Filed under: short stories | Tags: Eugene Current-García, interpreter of maladies, jhumpa lahiri, quotes, short stories, short story marathon, washington irving, what is the short story?
When I have the opportunity, I try to browse and update my links list as regularly as possible. However, as I am still without the Internet at home it’s an anticipated rarity to find the additional hour or two that allows me to sink my teeth into my fellow blogger’s writings. What has caught my attention most recently was a review by Book Nut in regards to Jhumpa Lahiri’s last collection of short stories: Interpreter of Maladies. Specifically what toyed with my interest was Book Nut and her commenter’s experiences with short stories.
I for one adore short stories. There’s just something about them… I confess that I often find myself in a small crowd, if not entirely alone, after admitting this. In my experience, many people find short stories unsatisfying, too brief, and/or lacking the wave of familiar novel plot development . ‘Til now my usual comment has been that short stories seem to be for some people and not for others. With this recent post I have found myself with a particular interest in short stories and have finally stumbled onto (what I believe is) a solution for my reading block: a short story marathon.
I’m going to try and read one and only one short story in roughly a day. I will take my time with it. Like a cup of chai tea, I will breathe in the aromatic warmth, sip it slowly to tango with my taste buds, and a la Folgers savor it to the last drop. (And then manifest a way to regurgitate it and read it again.) In addition, I raided my university library for criticisms, discussion, and other related matters on the short story as a form of writing. Kicking off this marathon I have What is the short story? by Eugene Current-García and a delightful (and long) quote from Washington Irving “on style and purpose in the short story”:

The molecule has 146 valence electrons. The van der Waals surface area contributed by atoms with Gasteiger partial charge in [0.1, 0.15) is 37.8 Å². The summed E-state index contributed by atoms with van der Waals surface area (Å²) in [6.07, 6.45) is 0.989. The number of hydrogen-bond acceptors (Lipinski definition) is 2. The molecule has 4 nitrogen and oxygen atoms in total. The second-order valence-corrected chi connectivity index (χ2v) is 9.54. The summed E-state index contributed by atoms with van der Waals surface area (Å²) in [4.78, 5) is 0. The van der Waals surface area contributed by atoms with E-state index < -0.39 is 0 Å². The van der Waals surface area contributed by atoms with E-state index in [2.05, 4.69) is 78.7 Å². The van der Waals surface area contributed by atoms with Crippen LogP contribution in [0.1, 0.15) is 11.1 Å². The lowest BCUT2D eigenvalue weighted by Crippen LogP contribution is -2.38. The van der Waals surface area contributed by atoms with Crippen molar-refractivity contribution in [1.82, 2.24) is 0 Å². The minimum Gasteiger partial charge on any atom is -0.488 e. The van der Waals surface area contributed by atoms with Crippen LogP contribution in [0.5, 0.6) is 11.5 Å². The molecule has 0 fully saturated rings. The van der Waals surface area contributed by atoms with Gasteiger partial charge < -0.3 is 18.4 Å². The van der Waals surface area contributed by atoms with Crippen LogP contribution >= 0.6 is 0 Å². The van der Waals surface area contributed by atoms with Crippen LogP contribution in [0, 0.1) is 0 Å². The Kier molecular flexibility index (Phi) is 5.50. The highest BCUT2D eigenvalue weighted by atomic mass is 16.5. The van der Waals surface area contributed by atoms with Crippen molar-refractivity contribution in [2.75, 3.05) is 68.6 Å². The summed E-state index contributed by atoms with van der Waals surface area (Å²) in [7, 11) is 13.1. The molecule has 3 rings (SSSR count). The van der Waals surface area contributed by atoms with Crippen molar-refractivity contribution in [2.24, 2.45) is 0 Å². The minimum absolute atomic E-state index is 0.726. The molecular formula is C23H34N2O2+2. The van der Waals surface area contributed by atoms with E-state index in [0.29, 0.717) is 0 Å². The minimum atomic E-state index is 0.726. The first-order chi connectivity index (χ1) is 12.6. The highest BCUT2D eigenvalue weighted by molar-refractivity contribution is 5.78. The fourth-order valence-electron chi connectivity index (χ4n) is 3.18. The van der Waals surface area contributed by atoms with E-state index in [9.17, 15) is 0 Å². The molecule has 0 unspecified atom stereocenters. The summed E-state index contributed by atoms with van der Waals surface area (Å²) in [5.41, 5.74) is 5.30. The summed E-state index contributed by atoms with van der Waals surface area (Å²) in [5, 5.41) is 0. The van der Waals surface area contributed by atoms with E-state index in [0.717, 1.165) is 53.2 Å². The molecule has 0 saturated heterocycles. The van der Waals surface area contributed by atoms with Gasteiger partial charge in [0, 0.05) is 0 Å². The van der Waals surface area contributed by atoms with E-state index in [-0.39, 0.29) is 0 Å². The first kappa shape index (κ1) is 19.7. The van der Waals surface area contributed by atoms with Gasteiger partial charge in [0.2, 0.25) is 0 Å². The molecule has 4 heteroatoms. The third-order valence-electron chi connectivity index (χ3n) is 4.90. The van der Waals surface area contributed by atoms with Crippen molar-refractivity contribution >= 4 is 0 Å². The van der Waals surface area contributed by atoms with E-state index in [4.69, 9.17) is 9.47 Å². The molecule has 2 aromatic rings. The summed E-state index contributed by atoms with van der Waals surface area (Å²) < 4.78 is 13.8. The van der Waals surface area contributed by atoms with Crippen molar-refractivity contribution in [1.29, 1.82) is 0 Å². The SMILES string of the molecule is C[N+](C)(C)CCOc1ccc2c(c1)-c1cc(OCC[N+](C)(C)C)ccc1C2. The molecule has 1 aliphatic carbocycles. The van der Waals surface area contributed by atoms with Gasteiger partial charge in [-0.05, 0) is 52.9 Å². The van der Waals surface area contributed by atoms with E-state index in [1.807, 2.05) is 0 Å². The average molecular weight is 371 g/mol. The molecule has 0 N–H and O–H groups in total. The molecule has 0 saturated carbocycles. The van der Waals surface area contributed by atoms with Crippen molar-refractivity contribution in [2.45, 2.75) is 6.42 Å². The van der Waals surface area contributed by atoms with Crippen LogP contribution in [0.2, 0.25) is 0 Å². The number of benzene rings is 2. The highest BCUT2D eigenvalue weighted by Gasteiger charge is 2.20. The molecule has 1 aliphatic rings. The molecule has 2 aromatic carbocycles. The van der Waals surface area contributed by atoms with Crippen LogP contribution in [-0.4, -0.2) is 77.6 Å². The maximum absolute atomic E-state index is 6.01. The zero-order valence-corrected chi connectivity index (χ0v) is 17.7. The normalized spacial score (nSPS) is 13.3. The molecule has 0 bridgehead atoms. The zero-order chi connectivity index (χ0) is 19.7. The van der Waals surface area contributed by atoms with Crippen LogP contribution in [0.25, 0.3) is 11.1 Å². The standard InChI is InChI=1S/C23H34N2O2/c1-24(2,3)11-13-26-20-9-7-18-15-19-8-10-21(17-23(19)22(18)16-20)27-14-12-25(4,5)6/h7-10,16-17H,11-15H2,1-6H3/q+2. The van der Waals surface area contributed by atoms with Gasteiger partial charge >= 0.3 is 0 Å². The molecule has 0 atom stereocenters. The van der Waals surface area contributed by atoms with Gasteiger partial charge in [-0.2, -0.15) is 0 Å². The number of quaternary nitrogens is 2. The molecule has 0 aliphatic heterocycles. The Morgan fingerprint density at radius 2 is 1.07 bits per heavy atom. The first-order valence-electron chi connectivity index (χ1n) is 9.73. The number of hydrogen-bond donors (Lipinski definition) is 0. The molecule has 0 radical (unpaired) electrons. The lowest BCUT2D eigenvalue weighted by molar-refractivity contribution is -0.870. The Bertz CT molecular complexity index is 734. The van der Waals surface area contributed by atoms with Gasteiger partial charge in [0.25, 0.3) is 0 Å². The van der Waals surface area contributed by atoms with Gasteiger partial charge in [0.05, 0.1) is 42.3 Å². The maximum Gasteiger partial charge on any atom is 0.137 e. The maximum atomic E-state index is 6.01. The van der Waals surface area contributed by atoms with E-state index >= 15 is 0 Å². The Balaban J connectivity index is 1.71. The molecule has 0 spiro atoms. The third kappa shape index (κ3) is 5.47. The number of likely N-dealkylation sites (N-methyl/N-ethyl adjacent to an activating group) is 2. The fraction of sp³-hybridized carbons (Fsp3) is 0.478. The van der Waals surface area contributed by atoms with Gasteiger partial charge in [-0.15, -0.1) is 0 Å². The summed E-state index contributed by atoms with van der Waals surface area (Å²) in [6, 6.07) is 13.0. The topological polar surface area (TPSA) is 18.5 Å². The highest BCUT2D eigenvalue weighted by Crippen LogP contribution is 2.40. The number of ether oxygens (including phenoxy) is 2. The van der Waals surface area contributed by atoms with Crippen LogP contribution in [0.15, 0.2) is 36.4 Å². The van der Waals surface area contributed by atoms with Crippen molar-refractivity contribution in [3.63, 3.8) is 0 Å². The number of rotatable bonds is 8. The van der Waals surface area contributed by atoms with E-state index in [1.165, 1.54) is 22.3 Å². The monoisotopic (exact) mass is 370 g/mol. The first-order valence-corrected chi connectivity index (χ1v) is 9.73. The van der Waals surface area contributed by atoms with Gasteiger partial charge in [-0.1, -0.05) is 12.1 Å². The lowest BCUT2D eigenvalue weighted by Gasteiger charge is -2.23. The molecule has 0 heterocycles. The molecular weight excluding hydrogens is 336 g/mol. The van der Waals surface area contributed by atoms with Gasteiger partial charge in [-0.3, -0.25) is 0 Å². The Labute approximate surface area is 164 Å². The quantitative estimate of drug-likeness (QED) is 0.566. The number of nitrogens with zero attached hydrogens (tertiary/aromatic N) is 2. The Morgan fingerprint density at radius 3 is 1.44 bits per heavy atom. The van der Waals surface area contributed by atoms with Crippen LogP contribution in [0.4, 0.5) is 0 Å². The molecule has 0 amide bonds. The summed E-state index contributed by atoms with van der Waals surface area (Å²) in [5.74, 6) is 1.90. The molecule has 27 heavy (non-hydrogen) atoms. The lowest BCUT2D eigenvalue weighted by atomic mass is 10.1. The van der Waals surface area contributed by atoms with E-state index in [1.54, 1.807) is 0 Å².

I fancy much of what I value myself upon in writing, escapes the observation of the great mass of my readers, who are intent more upon the story than the way in which it is told. For my part, I consider a story merely as a frame on which to stretch my materials. It is the play of thought, and sentiment, and language; the weaving in of characters, lightly, yet expressively delineated; the familiar and faithful exhibition of scenes in common life; and the half-concealed vein of humor that is often playing through the whole, –these are among what I aim at, and upon which I felicitate myself in proportion as I think I succeed. I have preferred adopting the mode of sketches and short tales rather than long works, because I choose to take a line of writing peculiar to myself, rather than fall into the manner or school of any other writer; and there is a constant activity of thought and a nicety of execution required in writings of the kind, more than the world appears to imagine. It is comparatively easy to swell a story to any size when you have once the scheme and the characters in your mind; the mere interest of the story, too, carries the reader on through pages and pages of careless writing, and the author may often be dull for half a volume at a time, if he has some striking scene at the end of it; but in these shorter writings, every page must have its merit. The author must be continually piquant; woe to him if he makes an awkward sentence or writes a stupid page; the critics are sure to pounce upon it. Yet if he succeed, the very variety and piquancy of his writings –nay, their very brevity, make them frequently recurred to, and when the more interest of the story is exhausted, he begins to get credit for his touches of pathos or humor; his points of wit or turns of language. I give these as some of the reasons that have induced me to keep on thus far in the way I had opened for myself… (Italics are mine.)
 I probably have left a great deal of other comments off this list, but I’m only getting started!